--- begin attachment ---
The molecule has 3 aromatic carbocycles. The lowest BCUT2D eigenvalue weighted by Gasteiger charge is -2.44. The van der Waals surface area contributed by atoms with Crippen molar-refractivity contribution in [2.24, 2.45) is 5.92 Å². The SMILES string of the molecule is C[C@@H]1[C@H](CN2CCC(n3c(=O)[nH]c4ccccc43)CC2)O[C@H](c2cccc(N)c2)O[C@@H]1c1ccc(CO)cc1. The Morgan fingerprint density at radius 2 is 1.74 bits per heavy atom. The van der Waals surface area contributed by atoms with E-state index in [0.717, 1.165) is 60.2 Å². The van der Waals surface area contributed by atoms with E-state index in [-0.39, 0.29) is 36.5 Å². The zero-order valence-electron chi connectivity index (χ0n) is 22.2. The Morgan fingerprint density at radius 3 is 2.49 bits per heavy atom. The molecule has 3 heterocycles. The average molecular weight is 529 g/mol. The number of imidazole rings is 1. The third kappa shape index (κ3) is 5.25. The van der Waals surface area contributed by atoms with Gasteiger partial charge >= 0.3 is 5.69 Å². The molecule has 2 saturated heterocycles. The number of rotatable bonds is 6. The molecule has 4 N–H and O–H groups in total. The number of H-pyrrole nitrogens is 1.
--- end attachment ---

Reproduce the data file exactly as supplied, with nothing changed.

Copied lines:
The molecule has 3 aromatic carbocycles. The lowest BCUT2D eigenvalue weighted by Gasteiger charge is -2.44. The van der Waals surface area contributed by atoms with Crippen molar-refractivity contribution in [2.24, 2.45) is 5.92 Å². The SMILES string of the molecule is C[C@@H]1[C@H](CN2CCC(n3c(=O)[nH]c4ccccc43)CC2)O[C@H](c2cccc(N)c2)O[C@@H]1c1ccc(CO)cc1. The Morgan fingerprint density at radius 2 is 1.74 bits per heavy atom. The van der Waals surface area contributed by atoms with E-state index in [0.717, 1.165) is 60.2 Å². The van der Waals surface area contributed by atoms with E-state index in [-0.39, 0.29) is 36.5 Å². The zero-order valence-electron chi connectivity index (χ0n) is 22.2. The Morgan fingerprint density at radius 3 is 2.49 bits per heavy atom. The molecule has 3 heterocycles. The average molecular weight is 529 g/mol. The number of imidazole rings is 1. The third kappa shape index (κ3) is 5.25. The van der Waals surface area contributed by atoms with Gasteiger partial charge >= 0.3 is 5.69 Å². The molecule has 2 saturated heterocycles. The number of rotatable bonds is 6. The molecule has 4 N–H and O–H groups in total. The number of H-pyrrole nitrogens is 1.